The image of totalitarianism is central to liberal ideology as the nefarious antithesis of free market exchange: the inevitable outcome of planned economies, which control their subjects’ lives down to the most intimate detail. Against this image of complete state control, the multispecies ethnography of early Soviet institutions gives us a fortuitous edge to ask how centrally planned economies structure the lives of those actors whose biosocial demands can be neither stamped out nor befuddled by propaganda. In this article we examine the institutions of the Stalinist state that could have created the totalitarian service dog: institutions that planned the distribution, raising, and breeding of family dogs for military service. Our narrative begins with a recently discovered genealogical document, issued to a German Shepherd bred by plan and born during the World War II Leningrad Blockade. Reading this document together with service-dog manuals, Soviet physiological studies, archival military documents, and autobiographical narratives, we unravel the history of Leningrad’s early Soviet military-service dog husbandry program. This program, we argue, relied on a particular distinction of public and private: at once stimulating affectionate interspecies bonds between dogs and their handlers and sequestering those relationships from the image of rational, scientifically objective interspecies communication. This reduction of human-dog relations to those criteria that could be scientifically studied and centrally planned yielded tangible results: it allowed the State’s dog husbandry program to create apparently unified groups of dogs and dog handlers and to successfully mobilize these groups for new military tasks, like mine detection, during World War II.
In 2016, an unnamed German group, posing under a pseudonym, presented a conference paper about German Democratic Republic (GDR) military dogs’ experiences of totalitarianism. They published the paper in the journal Totalitarianism and Democracy, and then they went public with the fact that it was all bogus. Their prank, they explained, intended to expose the tendency of trendy academic fads to override both bad facts and bad logic: not only was their paper entirely made up, it also pushed the conflation of humans and animals to seemingly absurd ends, proposing that animals are also the subjects of human history. GDR German Shepherds, they wrote, suffered totalitarianism even longer than us: for the poor animals, the division of Germany spanned 280 dog-years.1
Central to liberal ideology as the nefarious antithesis of free-market exchange, totalitarianism is traditionally said to crush such values as privacy, freedom, and truth. As animal rights increasingly enter the liberal agenda, why should the oppression of animals not also be included among totalitarian evils? But the extension of totalitarianism to animals seems absurd; perhaps because it pushes the connection between economic institutions and mental freedom past the typically accepted limits of common sense. Said to be the inevitable outcome of centrally planned economies, totalitarianism allows the state planner’s control to seep into all aspects of life: from leisure to family relations to truth itself. “Since under modern conditions we are for almost everything dependent on means which our fellow men provide,” writes Frederick Hayek in his massively influential 1944 book The Road to Serfdom, “economic planning would involve direction of almost the whole of our life. There is hardly an aspect of it, from our primary needs to our relations with our family and friends, from the nature of our work to the use of our leisure, over which the planner would not exercise his ‘conscious control.’”2 But Hayek’s point is not that, as Susan Gal argues, the language ideologies of planned and market societies tend to draw the distinction of public and private in different terms.3 His point, rather, is that by trampling the liberal distinction between public and private, planned economies eradicate mental freedom, intimacy, and truth as such. And this is why the notion of dogs suffering totalitarianism seems so funny: not even the most adamant cold warriors would seriously say of dogs, as Hayek says of people, that their “feeling of oppression in totalitarian countries is in general less acute than most people in the liberal countries imagine, . . . because the totalitarian governments succeed to a high degree in making [them] think as they want them to.”4 If we say that dogs in centrally planned societies are duped into thinking themselves less oppressed than they are, will we also insist that they properly enjoy privacy and freedom of conscience in liberal market societies?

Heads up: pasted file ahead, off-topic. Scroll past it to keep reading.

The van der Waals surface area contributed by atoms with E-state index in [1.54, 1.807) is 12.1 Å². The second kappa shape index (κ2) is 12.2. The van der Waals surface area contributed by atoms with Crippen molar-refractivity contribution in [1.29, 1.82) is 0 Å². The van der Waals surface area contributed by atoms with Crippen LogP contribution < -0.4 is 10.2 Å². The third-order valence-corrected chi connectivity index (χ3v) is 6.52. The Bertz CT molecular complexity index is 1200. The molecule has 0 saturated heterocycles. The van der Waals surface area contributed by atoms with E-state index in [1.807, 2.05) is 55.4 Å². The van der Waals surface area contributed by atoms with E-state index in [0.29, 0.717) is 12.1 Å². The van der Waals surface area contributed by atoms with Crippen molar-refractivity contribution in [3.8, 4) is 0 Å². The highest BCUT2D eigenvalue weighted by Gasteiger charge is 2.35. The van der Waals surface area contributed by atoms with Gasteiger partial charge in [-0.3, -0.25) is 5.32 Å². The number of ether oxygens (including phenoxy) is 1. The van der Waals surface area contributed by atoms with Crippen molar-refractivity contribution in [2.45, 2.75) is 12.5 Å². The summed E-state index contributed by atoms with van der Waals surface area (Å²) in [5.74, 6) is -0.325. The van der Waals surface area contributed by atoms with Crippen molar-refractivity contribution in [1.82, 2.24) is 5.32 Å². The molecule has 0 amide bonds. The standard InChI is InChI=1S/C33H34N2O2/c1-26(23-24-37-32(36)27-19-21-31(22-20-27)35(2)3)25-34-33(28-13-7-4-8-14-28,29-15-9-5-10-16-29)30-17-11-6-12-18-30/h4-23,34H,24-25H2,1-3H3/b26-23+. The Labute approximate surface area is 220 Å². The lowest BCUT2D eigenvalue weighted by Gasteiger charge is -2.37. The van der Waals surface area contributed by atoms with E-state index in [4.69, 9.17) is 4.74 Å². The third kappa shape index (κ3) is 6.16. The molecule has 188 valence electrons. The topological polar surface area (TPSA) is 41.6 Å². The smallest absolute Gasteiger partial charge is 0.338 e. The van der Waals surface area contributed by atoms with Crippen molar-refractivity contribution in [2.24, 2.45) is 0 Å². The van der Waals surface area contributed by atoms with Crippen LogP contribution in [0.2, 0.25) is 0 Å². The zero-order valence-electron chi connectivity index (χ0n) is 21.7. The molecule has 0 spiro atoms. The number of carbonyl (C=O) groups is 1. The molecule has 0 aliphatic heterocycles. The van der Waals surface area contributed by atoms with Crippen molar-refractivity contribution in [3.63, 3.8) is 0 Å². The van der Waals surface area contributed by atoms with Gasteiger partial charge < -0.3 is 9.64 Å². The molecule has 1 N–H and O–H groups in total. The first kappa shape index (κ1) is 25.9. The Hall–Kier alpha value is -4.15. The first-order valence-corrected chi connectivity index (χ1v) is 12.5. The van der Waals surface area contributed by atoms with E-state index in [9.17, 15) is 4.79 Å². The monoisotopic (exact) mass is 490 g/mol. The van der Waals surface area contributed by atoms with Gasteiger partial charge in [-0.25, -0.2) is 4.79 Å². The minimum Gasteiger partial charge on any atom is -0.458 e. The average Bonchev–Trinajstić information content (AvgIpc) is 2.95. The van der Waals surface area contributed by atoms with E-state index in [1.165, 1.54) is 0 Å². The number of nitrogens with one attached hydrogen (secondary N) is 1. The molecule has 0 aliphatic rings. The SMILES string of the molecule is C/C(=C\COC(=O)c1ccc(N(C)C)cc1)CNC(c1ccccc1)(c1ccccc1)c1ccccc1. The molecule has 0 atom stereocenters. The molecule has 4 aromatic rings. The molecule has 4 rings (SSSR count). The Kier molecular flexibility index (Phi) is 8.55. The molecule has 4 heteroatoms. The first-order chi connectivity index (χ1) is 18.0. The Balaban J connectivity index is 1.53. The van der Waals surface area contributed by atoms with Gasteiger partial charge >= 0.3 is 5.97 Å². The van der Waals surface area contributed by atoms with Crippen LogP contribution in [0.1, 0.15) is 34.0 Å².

Making other species think as one wants them to is fundamental to domestication. But domestication is also a dialogue with these other species who act within human history without caring about humans’ explicitly posed ideological aims. Examining such dialogues forces us to step aside from the totalitarian fantasy that certain societies function because their citizens are duped into acquiescence and to ask what society looks like from the position of social actors whose minds are unsusceptible to patriotic demands. Focusing on the “companion species” that co-constitute our lives, bodies, diets, histories, and kin relations, studies in “multispecies ethnography” have thus worked to disrupt the presumed centrality of human ideology and will to history.5 “Human nature,” as Anna Tsing writes, “is an interspecies relationship.” And it is therefore a perpetually shifting one: we are a species contingent on history, which is itself contingent on other species, on “the various webs of domestication in which we humans have entangled ourselves.”6 These webs of domestication structure not only consumption and labor practices but also intimacy and affect. Tsing, writing about the historical entanglement of cereals, fungi, and humans, traces the slow development of a rhizomatic “empire” of domestication and property regimes that thrive by sequestering intimate affection from economic rationality: an empire centered around the family home, where “humans have curled up in their armchairs with their pets and their species-simulated snacks to watch the destruction of the rest of the world on TV.”7 This, of course, is the intimate private sphere, whose fragile borders centrally planned economies are said to crush as they bring life under the totalitarian planner’s conscious control. And if totalitarian states’ citizen-subjects can be said to be hoodwinked and forced into accepting such control over their relationships to family and friends, to leisure and to truth itself, what can be said of these states’ nonhuman actors?